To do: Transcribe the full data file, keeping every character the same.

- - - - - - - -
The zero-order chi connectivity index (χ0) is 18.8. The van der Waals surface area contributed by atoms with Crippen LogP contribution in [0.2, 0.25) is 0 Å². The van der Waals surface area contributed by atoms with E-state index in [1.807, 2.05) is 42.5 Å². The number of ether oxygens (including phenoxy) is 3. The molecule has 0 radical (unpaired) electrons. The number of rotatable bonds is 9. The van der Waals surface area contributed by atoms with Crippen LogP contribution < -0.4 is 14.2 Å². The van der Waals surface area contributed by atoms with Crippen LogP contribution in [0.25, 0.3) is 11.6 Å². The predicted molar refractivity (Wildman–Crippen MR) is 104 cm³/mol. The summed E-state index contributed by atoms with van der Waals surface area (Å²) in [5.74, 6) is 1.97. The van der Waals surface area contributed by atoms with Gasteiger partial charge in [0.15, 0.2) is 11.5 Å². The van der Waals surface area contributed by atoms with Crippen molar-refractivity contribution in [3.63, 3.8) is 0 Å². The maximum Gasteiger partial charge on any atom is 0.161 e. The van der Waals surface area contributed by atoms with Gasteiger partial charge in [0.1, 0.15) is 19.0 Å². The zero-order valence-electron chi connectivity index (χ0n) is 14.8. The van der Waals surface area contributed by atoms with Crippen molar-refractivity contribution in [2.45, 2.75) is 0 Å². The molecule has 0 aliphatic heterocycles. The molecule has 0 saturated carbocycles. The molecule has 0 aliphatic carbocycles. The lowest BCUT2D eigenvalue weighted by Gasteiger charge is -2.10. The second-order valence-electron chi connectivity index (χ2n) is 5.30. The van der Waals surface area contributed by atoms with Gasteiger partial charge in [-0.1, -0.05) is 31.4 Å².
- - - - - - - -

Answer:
The zero-order chi connectivity index (χ0) is 18.8. The van der Waals surface area contributed by atoms with Crippen LogP contribution in [0.2, 0.25) is 0 Å². The van der Waals surface area contributed by atoms with E-state index in [1.807, 2.05) is 42.5 Å². The number of ether oxygens (including phenoxy) is 3. The molecule has 0 radical (unpaired) electrons. The number of rotatable bonds is 9. The van der Waals surface area contributed by atoms with Crippen LogP contribution < -0.4 is 14.2 Å². The van der Waals surface area contributed by atoms with Crippen LogP contribution in [0.25, 0.3) is 11.6 Å². The predicted molar refractivity (Wildman–Crippen MR) is 104 cm³/mol. The summed E-state index contributed by atoms with van der Waals surface area (Å²) in [5.74, 6) is 1.97. The van der Waals surface area contributed by atoms with Gasteiger partial charge in [0.15, 0.2) is 11.5 Å². The van der Waals surface area contributed by atoms with Crippen molar-refractivity contribution in [3.63, 3.8) is 0 Å². The maximum Gasteiger partial charge on any atom is 0.161 e. The van der Waals surface area contributed by atoms with Gasteiger partial charge in [0.1, 0.15) is 19.0 Å². The zero-order valence-electron chi connectivity index (χ0n) is 14.8. The van der Waals surface area contributed by atoms with Crippen molar-refractivity contribution in [2.45, 2.75) is 0 Å². The molecule has 0 aliphatic heterocycles. The molecule has 0 saturated carbocycles. The molecule has 0 aliphatic carbocycles. The lowest BCUT2D eigenvalue weighted by Gasteiger charge is -2.10. The second-order valence-electron chi connectivity index (χ2n) is 5.30. The van der Waals surface area contributed by atoms with Gasteiger partial charge in [-0.1, -0.05) is 31.4 Å².